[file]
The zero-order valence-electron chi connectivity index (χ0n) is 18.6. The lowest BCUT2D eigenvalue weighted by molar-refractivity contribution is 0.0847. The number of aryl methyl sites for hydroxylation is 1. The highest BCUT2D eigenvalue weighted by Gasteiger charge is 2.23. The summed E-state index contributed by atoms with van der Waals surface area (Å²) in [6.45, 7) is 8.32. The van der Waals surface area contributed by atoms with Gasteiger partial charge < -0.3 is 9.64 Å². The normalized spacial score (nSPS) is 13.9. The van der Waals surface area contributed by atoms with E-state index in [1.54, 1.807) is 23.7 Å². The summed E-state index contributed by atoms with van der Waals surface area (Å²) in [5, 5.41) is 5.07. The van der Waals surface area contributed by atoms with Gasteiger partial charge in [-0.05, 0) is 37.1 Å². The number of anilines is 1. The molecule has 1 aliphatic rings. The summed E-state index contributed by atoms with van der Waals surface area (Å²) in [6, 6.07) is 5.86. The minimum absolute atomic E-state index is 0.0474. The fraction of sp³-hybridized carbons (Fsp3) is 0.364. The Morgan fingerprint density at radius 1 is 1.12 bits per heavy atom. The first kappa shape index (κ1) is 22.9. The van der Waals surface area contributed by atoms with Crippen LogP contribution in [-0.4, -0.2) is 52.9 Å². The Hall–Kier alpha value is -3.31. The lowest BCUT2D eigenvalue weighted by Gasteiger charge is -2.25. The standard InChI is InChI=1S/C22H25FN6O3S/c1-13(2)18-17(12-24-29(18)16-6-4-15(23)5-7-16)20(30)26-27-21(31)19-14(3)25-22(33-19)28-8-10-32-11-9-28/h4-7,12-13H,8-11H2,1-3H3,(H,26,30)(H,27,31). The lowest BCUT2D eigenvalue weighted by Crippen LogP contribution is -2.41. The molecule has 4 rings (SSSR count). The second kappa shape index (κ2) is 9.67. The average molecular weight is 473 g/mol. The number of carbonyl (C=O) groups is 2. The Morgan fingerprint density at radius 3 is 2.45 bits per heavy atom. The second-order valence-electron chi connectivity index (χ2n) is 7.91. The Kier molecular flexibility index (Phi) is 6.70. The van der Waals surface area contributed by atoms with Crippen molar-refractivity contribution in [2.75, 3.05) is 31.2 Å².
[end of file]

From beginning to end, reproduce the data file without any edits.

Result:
The zero-order valence-electron chi connectivity index (χ0n) is 18.6. The lowest BCUT2D eigenvalue weighted by molar-refractivity contribution is 0.0847. The number of aryl methyl sites for hydroxylation is 1. The highest BCUT2D eigenvalue weighted by Gasteiger charge is 2.23. The summed E-state index contributed by atoms with van der Waals surface area (Å²) in [6.45, 7) is 8.32. The van der Waals surface area contributed by atoms with Gasteiger partial charge < -0.3 is 9.64 Å². The normalized spacial score (nSPS) is 13.9. The van der Waals surface area contributed by atoms with E-state index in [1.54, 1.807) is 23.7 Å². The summed E-state index contributed by atoms with van der Waals surface area (Å²) in [5, 5.41) is 5.07. The van der Waals surface area contributed by atoms with Gasteiger partial charge in [-0.05, 0) is 37.1 Å². The number of anilines is 1. The molecule has 1 aliphatic rings. The summed E-state index contributed by atoms with van der Waals surface area (Å²) in [6, 6.07) is 5.86. The minimum absolute atomic E-state index is 0.0474. The fraction of sp³-hybridized carbons (Fsp3) is 0.364. The Morgan fingerprint density at radius 1 is 1.12 bits per heavy atom. The first kappa shape index (κ1) is 22.9. The van der Waals surface area contributed by atoms with Crippen LogP contribution in [-0.4, -0.2) is 52.9 Å². The Hall–Kier alpha value is -3.31. The lowest BCUT2D eigenvalue weighted by Gasteiger charge is -2.25. The standard InChI is InChI=1S/C22H25FN6O3S/c1-13(2)18-17(12-24-29(18)16-6-4-15(23)5-7-16)20(30)26-27-21(31)19-14(3)25-22(33-19)28-8-10-32-11-9-28/h4-7,12-13H,8-11H2,1-3H3,(H,26,30)(H,27,31). The lowest BCUT2D eigenvalue weighted by Crippen LogP contribution is -2.41. The molecule has 4 rings (SSSR count). The second kappa shape index (κ2) is 9.67. The average molecular weight is 473 g/mol. The number of carbonyl (C=O) groups is 2. The Morgan fingerprint density at radius 3 is 2.45 bits per heavy atom. The second-order valence-electron chi connectivity index (χ2n) is 7.91. The Kier molecular flexibility index (Phi) is 6.70. The van der Waals surface area contributed by atoms with Crippen molar-refractivity contribution in [2.75, 3.05) is 31.2 Å².